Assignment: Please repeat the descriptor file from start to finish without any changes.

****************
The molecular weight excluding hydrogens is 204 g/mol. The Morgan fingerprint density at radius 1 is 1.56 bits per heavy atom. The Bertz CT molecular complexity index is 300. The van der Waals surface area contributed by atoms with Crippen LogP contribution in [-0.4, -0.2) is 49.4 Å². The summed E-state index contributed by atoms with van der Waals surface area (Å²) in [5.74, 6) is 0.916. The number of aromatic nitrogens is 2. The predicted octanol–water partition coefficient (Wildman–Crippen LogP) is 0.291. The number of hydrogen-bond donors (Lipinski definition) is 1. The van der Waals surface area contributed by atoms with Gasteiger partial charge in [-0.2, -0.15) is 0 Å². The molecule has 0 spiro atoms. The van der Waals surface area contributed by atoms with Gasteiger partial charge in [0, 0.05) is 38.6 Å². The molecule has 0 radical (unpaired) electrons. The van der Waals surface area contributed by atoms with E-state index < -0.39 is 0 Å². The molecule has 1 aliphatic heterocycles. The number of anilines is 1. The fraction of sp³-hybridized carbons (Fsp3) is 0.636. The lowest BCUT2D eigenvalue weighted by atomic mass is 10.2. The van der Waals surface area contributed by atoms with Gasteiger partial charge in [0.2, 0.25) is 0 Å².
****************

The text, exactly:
The molecular weight excluding hydrogens is 204 g/mol. The Morgan fingerprint density at radius 1 is 1.56 bits per heavy atom. The Bertz CT molecular complexity index is 300. The van der Waals surface area contributed by atoms with Crippen LogP contribution in [-0.4, -0.2) is 49.4 Å². The summed E-state index contributed by atoms with van der Waals surface area (Å²) in [5.74, 6) is 0.916. The number of aromatic nitrogens is 2. The predicted octanol–water partition coefficient (Wildman–Crippen LogP) is 0.291. The number of hydrogen-bond donors (Lipinski definition) is 1. The van der Waals surface area contributed by atoms with Gasteiger partial charge in [-0.2, -0.15) is 0 Å². The molecule has 0 spiro atoms. The van der Waals surface area contributed by atoms with Gasteiger partial charge in [0, 0.05) is 38.6 Å². The molecule has 0 radical (unpaired) electrons. The van der Waals surface area contributed by atoms with E-state index < -0.39 is 0 Å². The molecule has 1 aliphatic heterocycles. The number of anilines is 1. The fraction of sp³-hybridized carbons (Fsp3) is 0.636. The lowest BCUT2D eigenvalue weighted by atomic mass is 10.2. The van der Waals surface area contributed by atoms with Gasteiger partial charge in [0.2, 0.25) is 0 Å².